That inner glow was reinforced throughout the afternoon on both the outer Weymouth Bay courses, which looked like something out of the Southern Ocean. Big waves, fresh breezes, plenty of spray, cold temperatures. But it was all Brit, Brit, Brit.
One of the features of the Olympic sailing regatta is the prominent display of each countries national flag on the sails of the competitors.
Despite the hard conditions the sun shined through. And shone brightly on the Union Jack emblems on the sails of the British Star, Finn and 470 sailors.
It was a telling sight - even for those not blessed with British descent. The Brits were back.
Ainslie has cut his 10pt deficit to just three points, and few would now bet against him for the Gold medal. It will be no walk in the park - but 'Our Ben' is more than up to the test, and was on fire today at Weymouth.
Mathew Belcher and Malcolm Page (AUS) 470 Men August 1, 2012 - Weymouth, England - Richard Gladwell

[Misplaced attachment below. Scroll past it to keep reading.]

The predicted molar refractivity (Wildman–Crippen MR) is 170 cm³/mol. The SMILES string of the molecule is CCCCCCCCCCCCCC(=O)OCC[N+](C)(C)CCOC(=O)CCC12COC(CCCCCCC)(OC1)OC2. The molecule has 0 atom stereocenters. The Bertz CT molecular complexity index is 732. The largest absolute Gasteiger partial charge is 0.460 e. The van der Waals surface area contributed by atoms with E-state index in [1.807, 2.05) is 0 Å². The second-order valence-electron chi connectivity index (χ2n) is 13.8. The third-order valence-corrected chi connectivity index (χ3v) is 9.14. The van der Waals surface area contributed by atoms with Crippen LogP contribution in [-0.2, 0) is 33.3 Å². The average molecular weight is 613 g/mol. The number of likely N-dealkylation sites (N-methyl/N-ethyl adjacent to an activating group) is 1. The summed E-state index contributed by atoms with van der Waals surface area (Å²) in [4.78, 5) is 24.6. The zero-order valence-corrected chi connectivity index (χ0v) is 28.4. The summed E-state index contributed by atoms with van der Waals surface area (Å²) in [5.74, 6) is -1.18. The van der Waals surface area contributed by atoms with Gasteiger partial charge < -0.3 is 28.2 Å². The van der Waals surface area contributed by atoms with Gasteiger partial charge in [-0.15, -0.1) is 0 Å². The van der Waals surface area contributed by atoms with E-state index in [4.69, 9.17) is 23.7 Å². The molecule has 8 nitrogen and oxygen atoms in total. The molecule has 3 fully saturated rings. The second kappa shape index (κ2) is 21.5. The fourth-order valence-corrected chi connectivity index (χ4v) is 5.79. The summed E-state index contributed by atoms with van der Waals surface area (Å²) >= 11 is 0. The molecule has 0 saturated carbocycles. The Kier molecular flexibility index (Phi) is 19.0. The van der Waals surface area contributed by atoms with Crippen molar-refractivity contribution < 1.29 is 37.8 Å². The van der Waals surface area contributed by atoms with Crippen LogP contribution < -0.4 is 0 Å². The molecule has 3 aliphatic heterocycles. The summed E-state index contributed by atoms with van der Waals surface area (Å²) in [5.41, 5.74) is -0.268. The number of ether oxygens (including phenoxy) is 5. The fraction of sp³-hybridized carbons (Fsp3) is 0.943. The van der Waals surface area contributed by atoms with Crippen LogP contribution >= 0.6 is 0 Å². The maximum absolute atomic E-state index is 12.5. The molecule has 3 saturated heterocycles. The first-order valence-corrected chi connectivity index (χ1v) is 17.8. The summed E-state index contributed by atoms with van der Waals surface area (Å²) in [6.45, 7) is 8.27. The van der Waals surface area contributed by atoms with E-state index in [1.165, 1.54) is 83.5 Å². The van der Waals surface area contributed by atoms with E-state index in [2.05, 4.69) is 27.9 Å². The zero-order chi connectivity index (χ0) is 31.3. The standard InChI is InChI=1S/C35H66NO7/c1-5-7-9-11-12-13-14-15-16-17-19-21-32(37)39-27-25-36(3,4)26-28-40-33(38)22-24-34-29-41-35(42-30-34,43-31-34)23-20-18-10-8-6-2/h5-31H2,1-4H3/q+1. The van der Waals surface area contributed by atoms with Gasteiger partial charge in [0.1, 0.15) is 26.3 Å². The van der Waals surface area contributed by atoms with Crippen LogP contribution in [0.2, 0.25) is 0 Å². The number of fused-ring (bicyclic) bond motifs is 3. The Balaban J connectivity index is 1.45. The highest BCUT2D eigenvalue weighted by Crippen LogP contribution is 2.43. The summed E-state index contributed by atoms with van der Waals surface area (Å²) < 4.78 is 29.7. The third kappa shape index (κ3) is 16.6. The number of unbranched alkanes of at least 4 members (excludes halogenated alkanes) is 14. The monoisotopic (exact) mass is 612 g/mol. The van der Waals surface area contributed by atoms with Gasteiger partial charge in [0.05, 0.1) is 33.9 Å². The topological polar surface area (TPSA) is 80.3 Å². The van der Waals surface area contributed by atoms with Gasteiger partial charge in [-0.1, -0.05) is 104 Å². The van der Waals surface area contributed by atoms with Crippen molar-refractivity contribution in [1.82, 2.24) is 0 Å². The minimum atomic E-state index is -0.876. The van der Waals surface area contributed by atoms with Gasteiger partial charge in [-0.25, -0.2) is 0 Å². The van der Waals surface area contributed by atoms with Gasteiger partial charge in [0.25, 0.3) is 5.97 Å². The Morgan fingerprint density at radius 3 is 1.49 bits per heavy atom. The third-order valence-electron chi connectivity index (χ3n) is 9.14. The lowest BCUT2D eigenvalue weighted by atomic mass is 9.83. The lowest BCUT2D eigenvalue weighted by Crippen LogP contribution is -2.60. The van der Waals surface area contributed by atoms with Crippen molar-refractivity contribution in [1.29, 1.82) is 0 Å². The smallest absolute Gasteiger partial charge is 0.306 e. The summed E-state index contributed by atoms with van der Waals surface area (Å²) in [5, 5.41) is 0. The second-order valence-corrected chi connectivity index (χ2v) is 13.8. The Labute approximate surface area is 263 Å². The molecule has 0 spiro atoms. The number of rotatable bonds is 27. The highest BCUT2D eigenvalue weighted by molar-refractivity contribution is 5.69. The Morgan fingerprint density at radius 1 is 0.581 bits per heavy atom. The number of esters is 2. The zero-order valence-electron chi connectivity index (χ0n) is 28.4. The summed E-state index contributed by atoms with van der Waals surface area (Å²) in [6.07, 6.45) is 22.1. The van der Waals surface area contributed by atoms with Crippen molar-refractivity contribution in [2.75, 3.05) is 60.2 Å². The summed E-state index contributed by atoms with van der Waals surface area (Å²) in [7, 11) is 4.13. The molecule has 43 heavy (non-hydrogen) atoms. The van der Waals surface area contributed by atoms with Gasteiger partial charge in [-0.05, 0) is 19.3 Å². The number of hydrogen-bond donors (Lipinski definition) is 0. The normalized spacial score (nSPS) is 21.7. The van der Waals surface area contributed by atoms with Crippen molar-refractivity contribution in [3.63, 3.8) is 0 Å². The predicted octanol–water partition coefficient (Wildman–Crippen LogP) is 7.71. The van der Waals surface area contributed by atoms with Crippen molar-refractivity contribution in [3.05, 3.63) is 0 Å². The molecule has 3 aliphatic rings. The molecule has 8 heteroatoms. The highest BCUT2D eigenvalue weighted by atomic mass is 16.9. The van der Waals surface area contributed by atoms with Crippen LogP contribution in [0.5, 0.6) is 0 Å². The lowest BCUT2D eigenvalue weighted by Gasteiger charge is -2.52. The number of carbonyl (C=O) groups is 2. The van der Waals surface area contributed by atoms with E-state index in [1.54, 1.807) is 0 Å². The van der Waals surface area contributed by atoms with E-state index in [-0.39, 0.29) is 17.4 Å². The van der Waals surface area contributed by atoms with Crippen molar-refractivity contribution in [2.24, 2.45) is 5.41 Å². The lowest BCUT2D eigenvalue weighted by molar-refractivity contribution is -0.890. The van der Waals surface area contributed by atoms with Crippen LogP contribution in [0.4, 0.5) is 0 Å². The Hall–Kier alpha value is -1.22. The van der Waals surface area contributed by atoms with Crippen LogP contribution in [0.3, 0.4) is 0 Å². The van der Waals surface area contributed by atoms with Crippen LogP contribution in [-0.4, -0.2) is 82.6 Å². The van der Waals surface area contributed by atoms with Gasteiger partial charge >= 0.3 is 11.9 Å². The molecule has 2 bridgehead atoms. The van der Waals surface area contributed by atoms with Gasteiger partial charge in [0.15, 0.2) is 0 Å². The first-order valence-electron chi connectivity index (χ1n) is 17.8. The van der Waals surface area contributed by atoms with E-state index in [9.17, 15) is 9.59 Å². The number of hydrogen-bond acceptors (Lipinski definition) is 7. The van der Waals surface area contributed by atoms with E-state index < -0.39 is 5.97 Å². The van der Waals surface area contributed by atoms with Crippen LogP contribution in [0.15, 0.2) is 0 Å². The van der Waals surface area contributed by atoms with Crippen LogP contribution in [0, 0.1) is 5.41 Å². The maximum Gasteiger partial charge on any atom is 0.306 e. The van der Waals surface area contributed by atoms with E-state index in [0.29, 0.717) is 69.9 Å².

Behind the ballooning British spinnaker in the Mens 470 class, was the stars of the Southern Cross - not quite ballooning, but streaming in the breeze.
The young crew of Paul Snow-Hansen and Jason Saunders, from New Zealand, had dropped their spinnaker halyard and were flogging the sail trying to get up to the gybe mark. They were in second place in just their first race in the Olympics, and sailing very well.
A slip from the trapeze by crewman Saunders, almost put the Kiwi pair in the drink, but they recovered well, and had a place nailed in the top three at the mark.
From there slipped a little more to finish eight, but nailed it in the second race of the day with a third place, and now lie in fourth place overall, ahead of the other crew with the Southern Cross on their sails - the world champions Mathew Belcher and Malcolm page (AUS).
Tomorrow will see the first race in the Womens 470 get underway - the final event to start at this Olympic Regatta.
The first medals will be awarded on Sunday.
470 Men - Paul Snow -Hansen and Jason Saunders (NZL) sailing in their first Olympic race, have a little strife while in second place in Race 1 Richard Gladwell
But already the stories are developing from this regatta - the ones that will mark its place in the history of sailing.